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Skiller

Hexadecimal rounding

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I can't understand why you would want to do this. Can you give us more information?

The example you gave translates to 'should 24 round to 1 or 2?', where neither result seams particularly useful.

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I'm writing my own vsprintf equivalent function (don't ask), and I'm implementing the last type specifiers %a and %A where when the precision is less than the length of the mantissa the mantissa needs to be rounded off.

In base 10 half of 10 is 5 and 5 rounds up so in base 16 (hexadecimal) 8 is half of 16 and logically I'd have thought that meant 0x18 would round up to 0x2, and that's the way I implemented the rounding, if digit > 7 (ie 8 to f) then round up.

But when comparing to vsprintf there's an inconsistency, using the float -0.00037944390f and passing it to vsprintf (sprintf will probably do the same) with %a it will come out as "-0x1.5b98a2p-12", as it did with my implementation. But when the precision is 3 ("%.3a") vsprintf doesn't round up the 8 and outputs "-0x1.5b9p-12" but mine does round it up and instead outputs "-0x1.5bap-12".

It seems that the MS implementation is rounding hex values from 9 and up which doesn't make much sense, could someone explain why it doesn't round from 8? Or (as highly unlikely as it is) could it be that the MS implementation is wrong?

I had thought of posting all this originally but I figured since it was basically me vs microsoft I might get biased answers saying that whatever MS does is right without any actual knowledge of the actual answer ;)

Edit: Almost forgot a very important bit of info: I'm using VS2008 and it's implementation of vsprintf.

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Quote:
Original post by Skiller
But when comparing to vsprintf there's an inconsistency, using the float -0.00037944390f and passing it to vsprintf (sprintf will probably do the same) with %a it will come out as "-0x1.5b98a2p-12", as it did with my implementation. But when the precision is 3 ("%.3a") vsprintf doesn't round up the 8 and outputs "-0x1.5b9p-12" but mine does round it up and instead outputs "-0x1.5bap-12".

This at least makes a little bit of sense.

When I run this on Visual Studio 2008, I get the results:
printf("%a",0.00037944390f);
yeilds: 0x1.8de032p-12
printf("%.3a",0.00037944390f);
yeilds:0x1.8dep-12

Your numbers are significantly incorrect, the input should not yield the numbers you received.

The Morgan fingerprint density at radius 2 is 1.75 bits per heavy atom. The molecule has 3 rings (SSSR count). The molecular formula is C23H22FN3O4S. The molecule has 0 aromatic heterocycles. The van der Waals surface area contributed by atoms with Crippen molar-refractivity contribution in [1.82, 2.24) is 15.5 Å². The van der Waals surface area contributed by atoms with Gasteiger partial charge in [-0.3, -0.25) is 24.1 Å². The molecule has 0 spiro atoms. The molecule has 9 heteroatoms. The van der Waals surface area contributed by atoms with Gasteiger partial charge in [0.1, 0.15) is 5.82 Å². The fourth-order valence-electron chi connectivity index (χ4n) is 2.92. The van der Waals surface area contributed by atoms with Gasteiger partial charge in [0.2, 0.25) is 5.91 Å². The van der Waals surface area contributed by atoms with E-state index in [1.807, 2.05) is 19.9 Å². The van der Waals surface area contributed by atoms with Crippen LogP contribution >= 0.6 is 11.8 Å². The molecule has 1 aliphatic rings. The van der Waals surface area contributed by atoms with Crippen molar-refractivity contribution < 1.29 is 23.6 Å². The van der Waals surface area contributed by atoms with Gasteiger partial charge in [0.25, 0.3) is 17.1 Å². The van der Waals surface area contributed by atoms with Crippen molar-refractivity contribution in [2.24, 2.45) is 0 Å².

Next, you have a double and not a float. Variadic parameter types are self-promoting, so you cannot have a float, char, short, or other promotable types.

Moving on, the full expansion of the value is 0x1.8de032p-12 (as above). So if you specify a precision of 3, you should expect three values on the right of the decimal point. This means you would round the fourth value, which in this case is '0', and if it were eight or larger you would increment the third and final value for display.

This means that the value 0x1.8dep-12 is correct, where the third value is not increased for rounding.

If instead you had an original value of 0x1.8de932p-12, then the nine causes the rounded result 0x1.8dfp-12, where the third value is increased for rounding.

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Whoops copied mismatching values >_<. The float value for it should have been -0.00033149359f, I'd accidentally run till the 2nd discrepancy when grabbing that float value but gave the strings for the fist one. I'm just using ~100000 random numbers and verifying that my function and vsprintf output the same strings when given the same values.

Both output "0x1.8de032p-12" as you said for -0.00037944390f. But nevermind, that also still has an 8 in it so you still get the same discrepancy but at 0 precision ("%.a"), vsprintf outputs "0x1p-12", mine outputs "0x2p-12".

Quote:
Original post by frobMoving on, the full expansion of the value is 0x1.8de032p-12 (as above). So if you specify a precision of 3, you should expect three values on the right of the decimal point. This means you would round the fourth value, which in this case is '0', and if it were eight or larger you would increment the third and final value for display.


That's exactly what I thought should happen and how mine is implemented, BUT vsprintf will only increment the third value if the fourth is NINE or more, not eight.

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technically when you round, you should round 0.5 down, because 4.99999(forever) is actually 5, which rounds down. the chances of this actually making a statistical difference are stupidly low

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Quote:
Original post by ibebrett
technically when you round, you should round 0.5 down, because 4.99999(forever) is actually 5, which rounds down. the chances of this actually making a statistical difference are stupidly low


Actually 0.5 is perfectly handled by floats as 0x1.0p-1, but I know what you are getting at sometimes a the faction can't be fully resolved and wouldn't round correctly.

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A friend of mine tried it in GCC and apparently that does the rounding at 8 like my code does. Looks like it could be a bug with the MS implementation of vsprintf :/

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Quote:
Original post by Skiller
A friend of mine tried it in GCC and apparently that does the rounding at 8 like my code does. Looks like it could be a bug with the MS implementation of vsprintf :/


No, it is unspecified.

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